[Anne here] While Richard is enjoying a short holiday from the blog, I thought I’d
treat you to an excerpt from his latest column, “Seeing the Big Picture,” appearing in the latest issue of The Pastel Journal: When starting a painting, it’s best to begin with a few simple elements before proceeding to the more detailed components. Detail is something to which we’re all attracted. We focus on the writing on a page, the fabric patterns on a dress and the sunlit leaves of a tree. As interesting and attractive as these may be, however, they’re not good places from which to begin a painting. Robert Henri, in his 1923 book, The Art Spirit, admonishes painters for this, encouraging them instead to learn to see below the superficial to the strength of what lies beneath. It’s the positioning of the skeletal system and muscles that creates the flow of a garment, and the underlying nature of the tree and earth that creates the character of the landscape.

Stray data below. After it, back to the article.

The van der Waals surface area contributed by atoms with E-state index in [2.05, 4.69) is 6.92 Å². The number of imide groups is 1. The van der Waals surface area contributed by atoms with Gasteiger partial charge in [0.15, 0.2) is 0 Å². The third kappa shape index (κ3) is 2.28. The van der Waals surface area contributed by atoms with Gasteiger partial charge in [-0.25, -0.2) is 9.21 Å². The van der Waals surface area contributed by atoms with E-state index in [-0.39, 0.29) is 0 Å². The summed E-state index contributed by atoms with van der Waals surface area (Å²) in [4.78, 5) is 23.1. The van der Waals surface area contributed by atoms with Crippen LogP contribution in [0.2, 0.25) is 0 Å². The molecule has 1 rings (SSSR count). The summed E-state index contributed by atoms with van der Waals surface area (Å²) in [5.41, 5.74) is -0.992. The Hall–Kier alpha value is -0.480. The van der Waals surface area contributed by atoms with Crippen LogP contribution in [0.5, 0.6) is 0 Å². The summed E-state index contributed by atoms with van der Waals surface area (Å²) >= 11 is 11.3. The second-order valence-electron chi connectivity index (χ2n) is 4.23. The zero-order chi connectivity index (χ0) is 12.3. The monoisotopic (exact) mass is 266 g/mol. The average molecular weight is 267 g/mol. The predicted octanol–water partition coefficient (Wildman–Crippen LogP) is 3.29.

I joke with my students that we spend too much of our painting efforts trying to cram the cake under the icing—a messy undertaking indeed. Instead, by simplifying a scene to a few large shapes and by associating a general value and color sense at the painting’s onset, we can more easily see “the big picture.” We bake our cake, so to speak. Then the icing can be added to individual taste.
You’ll find the complete article in the Jan/Feb 2010 issue of The Pastel Journal on sale now.